Gardening 6: 243-244 (May 1, 1898)

FLOWER SEED GROWING IN AMERICA
Will W. Tracy

American seed growing has developed wonderfully during the past twenty-five years, until now, in spite of the European advantage in experience and in cheap labor, we are producing vegetable seeds which compare favorably both in quality and price with any from abroad. But we have paid little attention to growing flower seeds, the great bulk of those used in this country being imported.

There is, however, an exception in the case of sweet peas, American grown seed of this flower being abundant and cheap, and generally considered the best in quality. The honor for the improvement of the sweet pea has been given to Henry Eckford, of England, and to such an extent that many seem to think that not only were all of our finer sorts originated by him, but that we must depend solely upon him for any further improvement.

I would not speak lightly of, or underestimate Mr. Eckford's work. He has done more to create and develop the modern improved forms of this beautiful flower than any other man; but, while giving him due credit, we ought not to ignore or undervalue the studies and labors of such men as Hutchins, Morse and other American lovers and growers of sweet peas. A collection made up wholly of Eckford's varieties would lack some of the very best kinds in cultivation. He has produced nothing so early and free flowering as the Extra Early Blanche Ferry, nothing of its color so beautiful as Stella Morse. America is the best red striped. Cupid, with all the splendid possibilities of its type promised in Pink Cupid, is an American not an Eckford variety. Blanche Burpee, his best white, is at least equaled by The Bride, and Brilliant is a better red than his Mars. Not only this, but it is a fact that in many cases, after American growers have worked for years to produce and perfect some stock, Eckford has sent out some new variety essentially like it, and, though the American stock was usually the purest and best fixed, and often better in other qualities, it has been unselfishly dropped, rather than add to the confusion of names, and Eckford alone has been given credit for work which was as well done by the American.

So much for the past. As to the future I know that one American is now growing stock of a variety which is as distinct a departure in color as Cupid was in form, being a true blue, a color hitherto unknown in this flower. It is hinted that in the opening year of the twentieth century an American grower will enrich our gardens with an entirely distinct class of half dwarf or bush sweet peas, superior in both beauty and usefulness to either the tall or dwarf sorts.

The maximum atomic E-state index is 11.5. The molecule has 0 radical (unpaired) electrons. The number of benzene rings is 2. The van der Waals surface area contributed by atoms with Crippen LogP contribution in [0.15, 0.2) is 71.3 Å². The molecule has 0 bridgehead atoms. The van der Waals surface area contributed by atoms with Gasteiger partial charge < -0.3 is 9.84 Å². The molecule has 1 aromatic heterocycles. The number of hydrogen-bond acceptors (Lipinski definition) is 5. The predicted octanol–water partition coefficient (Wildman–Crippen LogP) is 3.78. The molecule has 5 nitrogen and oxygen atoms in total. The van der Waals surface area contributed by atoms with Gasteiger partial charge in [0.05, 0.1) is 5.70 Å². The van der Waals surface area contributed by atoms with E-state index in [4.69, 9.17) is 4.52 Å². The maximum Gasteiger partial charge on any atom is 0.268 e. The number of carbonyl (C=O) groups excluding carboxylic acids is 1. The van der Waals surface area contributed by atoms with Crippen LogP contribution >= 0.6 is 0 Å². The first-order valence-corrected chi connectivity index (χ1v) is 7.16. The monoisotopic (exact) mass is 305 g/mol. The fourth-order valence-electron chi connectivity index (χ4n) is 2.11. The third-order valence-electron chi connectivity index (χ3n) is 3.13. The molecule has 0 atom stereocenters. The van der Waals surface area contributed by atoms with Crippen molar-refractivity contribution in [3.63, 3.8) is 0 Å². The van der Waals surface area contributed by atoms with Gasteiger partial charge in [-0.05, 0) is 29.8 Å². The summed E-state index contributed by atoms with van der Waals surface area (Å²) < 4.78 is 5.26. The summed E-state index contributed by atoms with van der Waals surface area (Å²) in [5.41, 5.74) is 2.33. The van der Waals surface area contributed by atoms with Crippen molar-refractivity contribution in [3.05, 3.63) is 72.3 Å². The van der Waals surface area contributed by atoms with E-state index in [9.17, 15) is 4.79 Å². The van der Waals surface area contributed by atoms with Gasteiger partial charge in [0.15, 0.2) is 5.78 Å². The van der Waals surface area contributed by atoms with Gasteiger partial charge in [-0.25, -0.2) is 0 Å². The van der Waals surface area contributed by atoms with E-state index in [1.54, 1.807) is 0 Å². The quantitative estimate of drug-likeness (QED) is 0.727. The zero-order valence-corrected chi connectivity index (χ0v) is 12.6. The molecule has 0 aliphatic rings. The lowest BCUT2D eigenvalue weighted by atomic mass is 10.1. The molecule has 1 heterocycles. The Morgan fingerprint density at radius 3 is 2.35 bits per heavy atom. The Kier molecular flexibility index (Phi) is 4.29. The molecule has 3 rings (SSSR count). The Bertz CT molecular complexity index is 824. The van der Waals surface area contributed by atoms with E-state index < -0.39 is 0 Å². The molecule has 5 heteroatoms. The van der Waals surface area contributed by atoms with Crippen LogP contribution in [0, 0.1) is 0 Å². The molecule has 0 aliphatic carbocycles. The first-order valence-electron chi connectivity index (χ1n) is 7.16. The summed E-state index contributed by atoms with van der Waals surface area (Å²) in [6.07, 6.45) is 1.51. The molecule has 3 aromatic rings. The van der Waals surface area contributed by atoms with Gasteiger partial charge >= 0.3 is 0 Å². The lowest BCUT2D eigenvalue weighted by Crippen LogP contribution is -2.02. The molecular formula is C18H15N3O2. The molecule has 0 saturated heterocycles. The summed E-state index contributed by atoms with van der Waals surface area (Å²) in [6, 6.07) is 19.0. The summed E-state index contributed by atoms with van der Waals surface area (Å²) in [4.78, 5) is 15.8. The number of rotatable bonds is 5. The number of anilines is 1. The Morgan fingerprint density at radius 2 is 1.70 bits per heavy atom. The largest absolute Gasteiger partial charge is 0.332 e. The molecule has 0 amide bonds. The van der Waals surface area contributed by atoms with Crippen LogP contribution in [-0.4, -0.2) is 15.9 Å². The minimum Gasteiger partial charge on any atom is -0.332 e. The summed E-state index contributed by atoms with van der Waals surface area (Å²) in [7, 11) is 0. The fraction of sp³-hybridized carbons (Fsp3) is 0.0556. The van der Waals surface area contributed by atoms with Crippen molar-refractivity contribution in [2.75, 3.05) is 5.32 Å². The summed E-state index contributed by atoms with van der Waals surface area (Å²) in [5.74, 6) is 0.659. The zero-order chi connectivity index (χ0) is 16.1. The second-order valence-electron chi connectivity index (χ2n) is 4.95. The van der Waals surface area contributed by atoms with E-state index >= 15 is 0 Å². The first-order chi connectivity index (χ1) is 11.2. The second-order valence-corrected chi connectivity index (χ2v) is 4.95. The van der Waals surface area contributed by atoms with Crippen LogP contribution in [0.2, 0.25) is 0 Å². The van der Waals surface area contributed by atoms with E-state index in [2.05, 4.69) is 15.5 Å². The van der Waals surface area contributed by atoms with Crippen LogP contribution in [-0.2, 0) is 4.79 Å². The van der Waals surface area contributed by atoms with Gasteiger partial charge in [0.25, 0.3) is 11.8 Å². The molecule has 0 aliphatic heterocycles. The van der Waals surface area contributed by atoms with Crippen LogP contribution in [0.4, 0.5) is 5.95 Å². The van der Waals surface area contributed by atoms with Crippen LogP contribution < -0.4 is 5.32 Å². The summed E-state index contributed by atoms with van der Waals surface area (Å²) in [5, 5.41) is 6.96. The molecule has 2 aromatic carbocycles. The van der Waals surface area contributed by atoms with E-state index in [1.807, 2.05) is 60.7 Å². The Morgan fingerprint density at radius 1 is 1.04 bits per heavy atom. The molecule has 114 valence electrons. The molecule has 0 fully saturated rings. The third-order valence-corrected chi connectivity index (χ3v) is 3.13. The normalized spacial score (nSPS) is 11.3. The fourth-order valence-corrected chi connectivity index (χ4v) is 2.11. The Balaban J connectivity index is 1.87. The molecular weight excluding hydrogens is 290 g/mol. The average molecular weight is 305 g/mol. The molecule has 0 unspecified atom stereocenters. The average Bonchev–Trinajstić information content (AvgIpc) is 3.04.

It has been said that our American sorts are not the result of horticultural skill, but chance sports, the outcome of the large areas planted in this country and the consequent immense number of individual plants produced. But no one who has had an opportunity to know the careful study and earnest work of some of our American growers will deny that their work is well done and worthy of praise. While it perhaps does not illustrate this point, the history of two American sorts may be of interest. Some forty years ago a woman in Northern New York noticed and saved the seed of a particularly bright flowered plant of the old Painted Lady. She planted them in her garden and each succeeding year saved and planted seed of what she thought were the best plants. She did not raise many, some years not more than a dozen plants, and never more than could be grown in three square yards. She was the wife of a quarryman, and her garden was always over limestone ledges, where the soil, though fertile was very thin, often not over a foot in depth, and gradually her plants became more compact and sturdy, until after some ten or twelve years she ceased to "bush" them, simply letting them support themselves. After she had raised them in this way for some twenty-five years a seedsman noticed their beauty, obtained about 100 seeds and from them has come the Blanche Ferry. This poor woman was not a scientist, her little garden and cottage were not at all an ideal trial ground and seed laboratory—but no scientist has suggested a better plan for the development and fixing of the qualities which make the Blanche Ferry the most practically useful variety we have than that which her love for the beautiful and her conditions of life lead to her carrying out so faithfully and patiently. The Extra Early Blanche Ferry was not the result of the selections of the earliest flowers, but it was developed on the theory that the time (from the sowing of the seed) of a plant coming into flower was quite as largely affected by conditions of growth as by constitutional tendency, but that the period in the development of the plant when it first showed bloom was more a matter of constitutional tendency than of growth conditions. Accordingly in breeding for early flowering, plants which produced flowers from the lowest nodes, rather than those which first showed flower, were selected, and the results show the correctness of the theory. It seems to me that what Americans have done in the development of this flower suggests possibilities with others, and that we ought to look forward to the production of our own flower seeds of all kinds.